A window into open access publishing in China

How has open access publishing changed in China? Here, Joyce Li, Associate Publisher for BioMed Central, based in the Beijing office, provides an insight into this growth, and the reasons behind it.


In 2011, I joined BioMed Central as the first member of the editorial team to be based in China, and at the time I had only two other colleagues who worked in sales and marketing. Back then I never thought we would transform into a team of 14 people based in Beijing and Shanghai in only four years, covering publishing and commercial functions to serve the Chinese research community.

This rapid expansion in staffing levels is in line with the growth potential we see in China, which is now the country from which BioMed Central receives the most submissions, with a steady annual growth. When we look further at the Web of Science, we see the open access share of all English publications (research and review articles) by Chinese authors has grown from 9.3% in 2011 to 14.4% in 2014.

What are the reasons for this increase?

There are various driving forces behind the growth. Government funding is definitely the most important one. Chinese government heavily invests in research and development to boost scientific research output and its international impact. Almost all funders tend to cover publishing costs including article-processing charges through research grants, although there is no specific budget set aside for open access publishing.

Life sciences and medicine are the leading fields but physical sciences, engineering and material sciences are also catching up. Many prestigious institutes such as Chinese Academy of Sciences (CAS) have also joined BioMed Central’s membership program to provide support with the financial costs for their researchers when publishing in BioMed Central journals.

A big step for open access in China came in May 2014 at the Global Research Council meeting held in Beijing. CAS and National Natural Science Foundation of China (NSFC) announced the first open access mandate at national level requiring researchers to make their work free access within 12 months of publication. Following this, NSFC launched its open repository in May this year.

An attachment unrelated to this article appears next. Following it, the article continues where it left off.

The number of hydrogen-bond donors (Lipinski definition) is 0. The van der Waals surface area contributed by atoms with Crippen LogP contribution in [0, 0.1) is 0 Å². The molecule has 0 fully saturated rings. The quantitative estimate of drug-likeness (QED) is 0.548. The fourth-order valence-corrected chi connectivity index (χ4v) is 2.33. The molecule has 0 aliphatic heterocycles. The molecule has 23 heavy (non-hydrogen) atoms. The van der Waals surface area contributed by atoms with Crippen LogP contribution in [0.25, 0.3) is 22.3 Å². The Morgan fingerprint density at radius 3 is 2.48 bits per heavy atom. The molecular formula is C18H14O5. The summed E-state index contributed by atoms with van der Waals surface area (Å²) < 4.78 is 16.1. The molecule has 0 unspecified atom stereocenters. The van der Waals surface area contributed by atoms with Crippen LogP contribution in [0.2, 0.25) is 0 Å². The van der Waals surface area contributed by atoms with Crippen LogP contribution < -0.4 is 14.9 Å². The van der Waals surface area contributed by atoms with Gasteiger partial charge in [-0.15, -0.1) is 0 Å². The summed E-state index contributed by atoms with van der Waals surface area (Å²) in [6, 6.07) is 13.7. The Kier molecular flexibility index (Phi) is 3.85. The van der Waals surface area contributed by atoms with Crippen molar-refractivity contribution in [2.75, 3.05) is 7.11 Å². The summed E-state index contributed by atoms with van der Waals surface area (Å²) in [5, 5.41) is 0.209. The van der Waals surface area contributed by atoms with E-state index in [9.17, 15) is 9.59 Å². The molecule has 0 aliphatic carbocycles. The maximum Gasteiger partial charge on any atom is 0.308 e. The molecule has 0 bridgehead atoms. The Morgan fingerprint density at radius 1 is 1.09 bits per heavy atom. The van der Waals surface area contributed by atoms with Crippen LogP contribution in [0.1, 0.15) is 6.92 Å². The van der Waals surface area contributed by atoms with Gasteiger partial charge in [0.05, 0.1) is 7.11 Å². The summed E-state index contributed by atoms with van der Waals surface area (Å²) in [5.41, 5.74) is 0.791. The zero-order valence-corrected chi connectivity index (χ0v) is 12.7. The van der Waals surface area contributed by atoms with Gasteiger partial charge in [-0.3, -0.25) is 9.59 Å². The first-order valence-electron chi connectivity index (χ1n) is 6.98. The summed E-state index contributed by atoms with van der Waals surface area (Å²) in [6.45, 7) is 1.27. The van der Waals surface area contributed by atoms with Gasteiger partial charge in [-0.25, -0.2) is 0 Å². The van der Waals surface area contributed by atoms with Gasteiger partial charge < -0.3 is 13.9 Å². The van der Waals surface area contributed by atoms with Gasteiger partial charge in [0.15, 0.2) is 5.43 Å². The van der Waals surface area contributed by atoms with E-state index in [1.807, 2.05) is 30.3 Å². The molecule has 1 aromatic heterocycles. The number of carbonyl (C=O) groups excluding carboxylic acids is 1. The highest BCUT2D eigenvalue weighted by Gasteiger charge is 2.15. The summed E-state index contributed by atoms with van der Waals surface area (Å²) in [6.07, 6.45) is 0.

In my time at BioMed Central, I have also noticed changes in the attitudes of those in the research community.

In my time at BioMed Central, I have also noticed changes in the attitudes of those in the research community. A major part of my job is to collaborate with Chinese institutes or societies that wish to publish in open access journals. Previously, I would spend lots of time addressing people’s concerns for quality, explaining what continuous publishing is, why we give copyright to authors, and the other features of open access publishing.

The key factors to consider

We have more and more journals joining our portfolio, some with impressive results, such as Journal of Animal Science and Biotechnology and Infectious Diseases of Poverty, which received its first impact factor this year. Based on the results of these journals, I have received more queries from subscription journals that would like to convert to open access or ideas for new open access journals.

One of the main priorities for journals originating from China is to achieve global visibility and impact. Open access is a good solution for this aspiration as it allows information to be disseminated to larger numbers of researchers than a subscription journal ever could.

For individual researchers, open access publishing is not one of their primary concerns when deciding where to submit their work. The key factors for them when considering where to publish are still the prestige and impact factor of the journal, time to publication, and so on. Because of this, and as a publisher of a large portfolio of journals, the most important things for us are journal quality and to provide excellent author service.

It is hard to predict how open access will develop in China but there is no doubt that the whole research community in China and globally will benefit from it. I’m really excited to be part of the process of making history together with the Chinese research community we serve.

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